What Is Synovial Fluid? Understanding Its Role in Supporting and Preserving Joints

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The human body is a marvel of engineering and biology. It can run and jump and swim and think, it can play and fight and build, it can touch and taste and dream — all thanks to a complicated array of organs and organ systems wrapped around a stack of rigid bones.

Even those bones are a wonder. They provide protection. They produce blood cells. They store minerals. They provide the structure and support that allows us to stand upright. And they come together in ingenious articulating joints that let us turn and lift and reach and do all the things we want to do.

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Most Joints Are Meant to Move

While some joints, such as skull sutures, allow for little or no movement, the first joints that come to mind when we think of joints are generally things like the shoulders, knees, hips, fingers, ankles, etc. These are all synovial joints.

We can classify synovial joints into groups according to the way they allow for movement: ball and socket, plane joint, hinge, pivot, saddle, or condyloid joint. 

Synovial joints are the most movable and most common joints in the body, but what they all have in common is a fibrous capsule that encloses the end of two bones and the space between them. The inner layer of this capsule is the synovial membrane, which is filled with cushioning synovial fluid.

What Does Synovial Fluid Do?

Synovial fluid is a viscous, clear fluid similar in consistency to egg whites. At its most basic, protein-rich synovial fluid is a lubricant that reduces friction between the articulating cartilage surfaces where two bones meet in a joint. It also helps with shock absorption. 

In addition, synovial fluid supplies oxygen and nutrients to the cartilage and removes carbon dioxide and metabolic waste. Synovial fluid plays an important role in protecting cartilage.

Why Is Cartilage Important?

Cartilage creates a smooth surface at the end of each bone in a joint, allowing the bones to more smoothly glide against one another as a joint moves. But because there is no direct blood flow to cartilage, cartilage is often unable to regenerate itself, so damage can be permanent under most conditions. 

Whether due to wear and tear (osteoarthritis) or underlying disease (rheumatoid arthritis) enough cartilage loss will eventually lead to painful bone-on-bone contact.

The Relationship Between Cartilage and Synovial Fluid

In a healthy joint, the cartilage spends its time in a sort of synovial fluid bath. Since the cartilage is porous, it actually absorbs some of this fluid, which can make up to 80 percent of the cartilage volume. So in addition to decreasing friction on the surface of the cartilage, the synovial fluid makes the cartilage into more of a cushion that helps with shock absorption. The synovial fluid is pushed out of the cartilage when pressure is placed on the joint, then reabsorbed in preparation for the next impact.

When Things Go Wrong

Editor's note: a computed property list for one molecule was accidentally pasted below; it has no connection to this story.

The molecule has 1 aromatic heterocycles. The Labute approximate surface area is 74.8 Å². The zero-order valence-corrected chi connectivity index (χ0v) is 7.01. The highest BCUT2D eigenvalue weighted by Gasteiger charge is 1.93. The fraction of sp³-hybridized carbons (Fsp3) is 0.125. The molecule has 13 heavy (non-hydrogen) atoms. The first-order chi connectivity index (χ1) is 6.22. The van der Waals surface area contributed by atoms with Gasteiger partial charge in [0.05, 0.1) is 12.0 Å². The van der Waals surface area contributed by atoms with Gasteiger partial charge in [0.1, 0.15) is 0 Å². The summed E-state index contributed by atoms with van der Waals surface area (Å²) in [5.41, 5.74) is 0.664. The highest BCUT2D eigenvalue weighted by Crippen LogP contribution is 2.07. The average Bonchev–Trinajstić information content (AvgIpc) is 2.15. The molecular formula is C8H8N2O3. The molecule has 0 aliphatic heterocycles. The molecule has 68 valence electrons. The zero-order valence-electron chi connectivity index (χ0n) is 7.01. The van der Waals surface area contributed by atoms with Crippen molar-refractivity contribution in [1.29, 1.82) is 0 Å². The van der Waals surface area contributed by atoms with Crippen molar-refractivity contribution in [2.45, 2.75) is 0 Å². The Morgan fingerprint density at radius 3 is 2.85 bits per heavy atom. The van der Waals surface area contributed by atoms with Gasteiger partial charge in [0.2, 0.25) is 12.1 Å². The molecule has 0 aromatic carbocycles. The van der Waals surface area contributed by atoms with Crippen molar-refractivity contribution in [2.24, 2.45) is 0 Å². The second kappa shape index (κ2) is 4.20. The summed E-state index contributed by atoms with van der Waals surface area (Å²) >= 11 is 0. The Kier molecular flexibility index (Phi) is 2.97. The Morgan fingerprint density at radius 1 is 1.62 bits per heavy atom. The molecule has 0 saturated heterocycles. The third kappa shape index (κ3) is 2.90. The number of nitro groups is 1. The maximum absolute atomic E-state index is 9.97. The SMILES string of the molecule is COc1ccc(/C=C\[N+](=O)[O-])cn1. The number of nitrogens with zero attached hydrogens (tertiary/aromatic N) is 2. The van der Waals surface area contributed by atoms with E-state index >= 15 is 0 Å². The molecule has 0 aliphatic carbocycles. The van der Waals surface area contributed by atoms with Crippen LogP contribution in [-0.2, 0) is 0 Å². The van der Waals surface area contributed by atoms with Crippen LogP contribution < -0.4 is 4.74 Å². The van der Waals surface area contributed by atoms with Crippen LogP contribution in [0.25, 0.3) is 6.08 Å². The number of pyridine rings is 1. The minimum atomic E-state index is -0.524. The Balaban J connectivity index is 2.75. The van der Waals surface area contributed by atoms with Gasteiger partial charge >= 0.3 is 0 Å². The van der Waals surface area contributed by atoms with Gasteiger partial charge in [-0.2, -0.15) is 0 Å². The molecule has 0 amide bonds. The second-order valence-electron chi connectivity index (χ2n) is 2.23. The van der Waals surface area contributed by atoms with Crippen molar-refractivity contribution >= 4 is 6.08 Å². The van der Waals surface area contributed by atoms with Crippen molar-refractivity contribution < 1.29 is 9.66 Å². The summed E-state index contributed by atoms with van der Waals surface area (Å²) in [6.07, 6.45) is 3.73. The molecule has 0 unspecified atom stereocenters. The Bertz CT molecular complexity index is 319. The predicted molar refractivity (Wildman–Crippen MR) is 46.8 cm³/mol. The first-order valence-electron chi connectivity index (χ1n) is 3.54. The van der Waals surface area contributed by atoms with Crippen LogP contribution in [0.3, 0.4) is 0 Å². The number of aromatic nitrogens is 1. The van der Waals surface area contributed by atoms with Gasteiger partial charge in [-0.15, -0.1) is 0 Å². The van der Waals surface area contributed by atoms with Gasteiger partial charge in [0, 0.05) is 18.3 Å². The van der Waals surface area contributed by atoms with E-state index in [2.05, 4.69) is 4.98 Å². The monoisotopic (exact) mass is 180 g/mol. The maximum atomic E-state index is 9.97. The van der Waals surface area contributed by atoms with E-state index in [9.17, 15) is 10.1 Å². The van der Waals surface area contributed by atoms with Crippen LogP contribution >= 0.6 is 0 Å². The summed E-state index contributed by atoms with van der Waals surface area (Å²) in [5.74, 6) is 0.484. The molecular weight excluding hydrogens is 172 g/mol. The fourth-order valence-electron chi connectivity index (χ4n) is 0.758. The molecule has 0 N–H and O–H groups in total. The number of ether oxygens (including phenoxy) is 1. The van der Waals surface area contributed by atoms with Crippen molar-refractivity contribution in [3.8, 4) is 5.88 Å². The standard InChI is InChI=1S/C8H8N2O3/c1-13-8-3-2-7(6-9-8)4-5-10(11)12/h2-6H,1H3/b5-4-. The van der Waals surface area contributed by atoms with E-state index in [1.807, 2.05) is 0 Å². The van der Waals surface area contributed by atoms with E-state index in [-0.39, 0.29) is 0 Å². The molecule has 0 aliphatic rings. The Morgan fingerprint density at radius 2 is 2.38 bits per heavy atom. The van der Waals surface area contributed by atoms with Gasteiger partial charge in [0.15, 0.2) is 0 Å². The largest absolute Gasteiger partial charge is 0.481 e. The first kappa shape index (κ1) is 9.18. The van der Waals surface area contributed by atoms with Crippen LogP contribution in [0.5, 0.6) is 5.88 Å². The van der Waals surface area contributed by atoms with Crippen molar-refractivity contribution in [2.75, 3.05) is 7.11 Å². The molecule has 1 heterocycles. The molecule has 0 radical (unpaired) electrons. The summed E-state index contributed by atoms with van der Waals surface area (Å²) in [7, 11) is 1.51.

Arthritis, as mentioned above, is a major source of non-traumatic damage to joints. When the cartilage wears down, it does not usually repair itself,* so arthritis is thought to be irreversible. Treatments for advanced arthritis generally focus on pain relief until the pain becomes too great to bear, ultimately leading to surgical replacement with artificial joints.

An Ounce of Prevention

There was a time when osteoarthritis was considered to be the result of too much use of a joint. It was the inevitable result of years of abuse, friction, and wear and tear. Modern thinking, however, has upended that idea. Exercise actually keeps the joints healthier longer. And part of this has to do with how exercise encourages the flow of synovial fluid through the joint, keeping the cartilage pumped up. Without exercise, the synovial fluid slowly drains out of the cartilage, causing the cartilage to flatten and become more susceptible to damage.

How much exercise is needed to circulate the synovial fluid through the cartilage? There’s no need to run. Walking speeds are enough to generate the necessary hydrodynamic pressure, according to mechanical engineer David Burris. You could also try simple range of motion exercises for the knee if you are otherwise unable to walk.

Strengthening exercises for the muscles surrounding the joints are also important. A wide range of physical therapy products (such as the Home Ranger Pulley System) are available to keep your muscles, bones, and joints strong and healthy.

*Regeneration of Cartilage

As a side note, we mentioned already how damage to the cartilage is generally considered to be permanent. There are surgical treatments to regrow cartilage that show some promise, but cartilage doesn’t usually regrow on its own — except when it does. Recent studies suggest that some cartilage tissue does regenerate itself using a process similar to what allows salamanders to regrow their legs. However, this regrowth is more likely to happen further down the limb (in the ankles, for example) and much less likely in the knees and hips. And finally, non-surgical joint distraction in combination with other therapies has been proposed as a method for encouraging cartilage regeneration.